Virtuously Sinful Fudge Cookies - one bowl, no butter, no eggs with a thin veil of crispness and a fudgy interior. | From @tasteLUVnourish on www.tasteloveandnourish.com
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Virtuously Sinful Fudge Cookies

Servings 24 cookies

Ingredients

  • 1 cup all-purpose flour or 4 1/8 ounces or 120 grams (see Notes)
  • 1/4 cup unsweetened cocoa powder
  • 1/4 teaspoon baking soda
  • 1/4 teaspoon fine salt
  • 4 tablespoons coconut oil melted
  • 1/2 cup coconut palm sugar or granulated sugar
  • 1/4 cup dark brown sugar packed
  • 1/3 cup Greek yogurt

Instructions

  • Preheat your oven to 350 degrees. Line a baking sheet with parchment paper.
  • In a medium bowl, whisk to combine the flour, cocoa powder, baking soda and salt. Make a well in the center and add the melted coconut oil, both sugars and yogurt. Using a sturdy spoon, stir to combine the wet and dry ingredients, but do not overwork it. The batter will be thick.
  • Drop level tablespoonfuls about 2 inches apart onto the baking sheet and bake for 10 minutes or until the edges just begin to set.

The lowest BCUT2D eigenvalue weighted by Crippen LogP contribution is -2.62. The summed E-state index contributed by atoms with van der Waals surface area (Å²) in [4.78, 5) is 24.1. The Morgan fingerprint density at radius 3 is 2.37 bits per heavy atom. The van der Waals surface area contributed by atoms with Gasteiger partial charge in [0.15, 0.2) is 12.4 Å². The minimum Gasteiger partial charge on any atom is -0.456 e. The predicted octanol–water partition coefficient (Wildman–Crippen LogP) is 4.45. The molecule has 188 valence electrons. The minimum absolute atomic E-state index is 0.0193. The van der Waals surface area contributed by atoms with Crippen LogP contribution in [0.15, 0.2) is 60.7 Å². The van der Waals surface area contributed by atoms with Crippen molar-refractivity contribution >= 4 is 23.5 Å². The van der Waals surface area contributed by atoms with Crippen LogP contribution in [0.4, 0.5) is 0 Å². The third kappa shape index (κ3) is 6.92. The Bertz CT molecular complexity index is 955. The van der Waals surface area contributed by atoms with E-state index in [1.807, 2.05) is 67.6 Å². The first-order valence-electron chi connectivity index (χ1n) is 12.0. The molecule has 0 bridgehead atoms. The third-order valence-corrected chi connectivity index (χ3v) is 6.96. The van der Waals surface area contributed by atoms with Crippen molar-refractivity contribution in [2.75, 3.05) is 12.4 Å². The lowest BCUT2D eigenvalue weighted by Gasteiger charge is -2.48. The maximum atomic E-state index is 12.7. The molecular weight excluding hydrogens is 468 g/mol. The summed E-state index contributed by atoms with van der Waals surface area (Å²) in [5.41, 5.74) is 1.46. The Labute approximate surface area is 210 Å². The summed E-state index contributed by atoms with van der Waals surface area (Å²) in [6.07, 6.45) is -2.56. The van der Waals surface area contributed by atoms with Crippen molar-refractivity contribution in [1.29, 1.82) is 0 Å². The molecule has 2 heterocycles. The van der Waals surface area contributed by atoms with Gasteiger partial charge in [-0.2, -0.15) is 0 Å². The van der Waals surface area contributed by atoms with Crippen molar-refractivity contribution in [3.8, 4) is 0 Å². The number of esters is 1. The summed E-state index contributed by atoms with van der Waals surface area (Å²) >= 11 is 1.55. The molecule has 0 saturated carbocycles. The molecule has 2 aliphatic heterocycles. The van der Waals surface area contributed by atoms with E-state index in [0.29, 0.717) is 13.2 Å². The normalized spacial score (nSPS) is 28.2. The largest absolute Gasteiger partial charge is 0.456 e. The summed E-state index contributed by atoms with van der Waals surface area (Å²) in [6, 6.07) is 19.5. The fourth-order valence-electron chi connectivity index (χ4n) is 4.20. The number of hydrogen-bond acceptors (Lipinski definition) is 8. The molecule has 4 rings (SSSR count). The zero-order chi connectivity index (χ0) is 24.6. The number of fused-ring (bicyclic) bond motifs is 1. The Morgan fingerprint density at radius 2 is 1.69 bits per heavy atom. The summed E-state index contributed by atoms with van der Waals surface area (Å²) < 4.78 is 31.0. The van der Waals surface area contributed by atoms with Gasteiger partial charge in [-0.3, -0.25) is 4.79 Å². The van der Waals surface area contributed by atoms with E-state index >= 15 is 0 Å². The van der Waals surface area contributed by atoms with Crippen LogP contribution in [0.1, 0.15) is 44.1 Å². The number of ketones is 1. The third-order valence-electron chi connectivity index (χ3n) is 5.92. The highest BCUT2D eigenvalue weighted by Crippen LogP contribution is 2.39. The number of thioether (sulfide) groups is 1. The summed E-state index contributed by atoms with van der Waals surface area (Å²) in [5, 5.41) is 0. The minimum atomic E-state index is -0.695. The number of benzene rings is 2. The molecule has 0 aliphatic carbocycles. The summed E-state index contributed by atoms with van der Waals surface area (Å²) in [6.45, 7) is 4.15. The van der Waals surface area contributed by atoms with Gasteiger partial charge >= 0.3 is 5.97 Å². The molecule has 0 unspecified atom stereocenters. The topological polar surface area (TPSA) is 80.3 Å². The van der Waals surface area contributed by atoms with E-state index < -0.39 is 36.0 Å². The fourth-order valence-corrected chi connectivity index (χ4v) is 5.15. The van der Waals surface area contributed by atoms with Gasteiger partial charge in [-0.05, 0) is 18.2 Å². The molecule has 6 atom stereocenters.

• Cool on the pans for about a minute, then transfer to a wire rack to cool completely.

Notes

For quick cookie fixes or for gift giving, whisk the dry ingredients and the sugars together in a bowl, then transfer to a jar. When a cookie craving hits, just mix in the coconut oil and yogurt and bake!
These cookies are so versatile...try topping them with coarse sea salt flakes, shredded coconut, almond slivers or chocolate chips.
I've experimented a lot with this recipe. One of the things I have found to make a big difference is the quality of the cocoa. If you can get a good quality cocoa, you'll taste a remarkable difference.
If your yogurt is very tangy, you'll taste that in the finished cookie. I love Fage in this recipe.
When it comes to measuring flour, always use a whisk to stir up your flour before measuring. Otherwise, you'll end up adding much more than the recipe calls for. A scale is a great tool to have as well. I experimented and found that not whisking the flour first, can add up to 25 percent more flour to the recipe.